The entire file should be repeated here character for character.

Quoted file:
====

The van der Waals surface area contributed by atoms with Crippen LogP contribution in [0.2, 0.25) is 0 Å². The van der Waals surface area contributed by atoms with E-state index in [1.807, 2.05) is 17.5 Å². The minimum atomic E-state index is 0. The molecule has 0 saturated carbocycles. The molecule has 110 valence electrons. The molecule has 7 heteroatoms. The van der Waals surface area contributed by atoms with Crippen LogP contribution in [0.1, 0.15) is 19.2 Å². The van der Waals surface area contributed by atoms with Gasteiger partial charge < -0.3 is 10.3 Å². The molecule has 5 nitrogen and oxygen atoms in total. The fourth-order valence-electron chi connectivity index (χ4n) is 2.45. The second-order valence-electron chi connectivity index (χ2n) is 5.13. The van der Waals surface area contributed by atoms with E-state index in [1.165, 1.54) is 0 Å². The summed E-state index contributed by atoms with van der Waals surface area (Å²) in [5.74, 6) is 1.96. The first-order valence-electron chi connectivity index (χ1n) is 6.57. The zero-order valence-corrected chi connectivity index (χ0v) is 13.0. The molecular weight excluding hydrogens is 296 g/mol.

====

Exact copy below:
The van der Waals surface area contributed by atoms with Crippen LogP contribution in [0.2, 0.25) is 0 Å². The van der Waals surface area contributed by atoms with E-state index in [1.807, 2.05) is 17.5 Å². The minimum atomic E-state index is 0. The molecule has 0 saturated carbocycles. The molecule has 110 valence electrons. The molecule has 7 heteroatoms. The van der Waals surface area contributed by atoms with Crippen LogP contribution in [0.1, 0.15) is 19.2 Å². The van der Waals surface area contributed by atoms with Gasteiger partial charge < -0.3 is 10.3 Å². The molecule has 5 nitrogen and oxygen atoms in total. The fourth-order valence-electron chi connectivity index (χ4n) is 2.45. The second-order valence-electron chi connectivity index (χ2n) is 5.13. The van der Waals surface area contributed by atoms with E-state index in [1.165, 1.54) is 0 Å². The summed E-state index contributed by atoms with van der Waals surface area (Å²) in [5.74, 6) is 1.96. The first-order valence-electron chi connectivity index (χ1n) is 6.57. The zero-order valence-corrected chi connectivity index (χ0v) is 13.0. The molecular weight excluding hydrogens is 296 g/mol.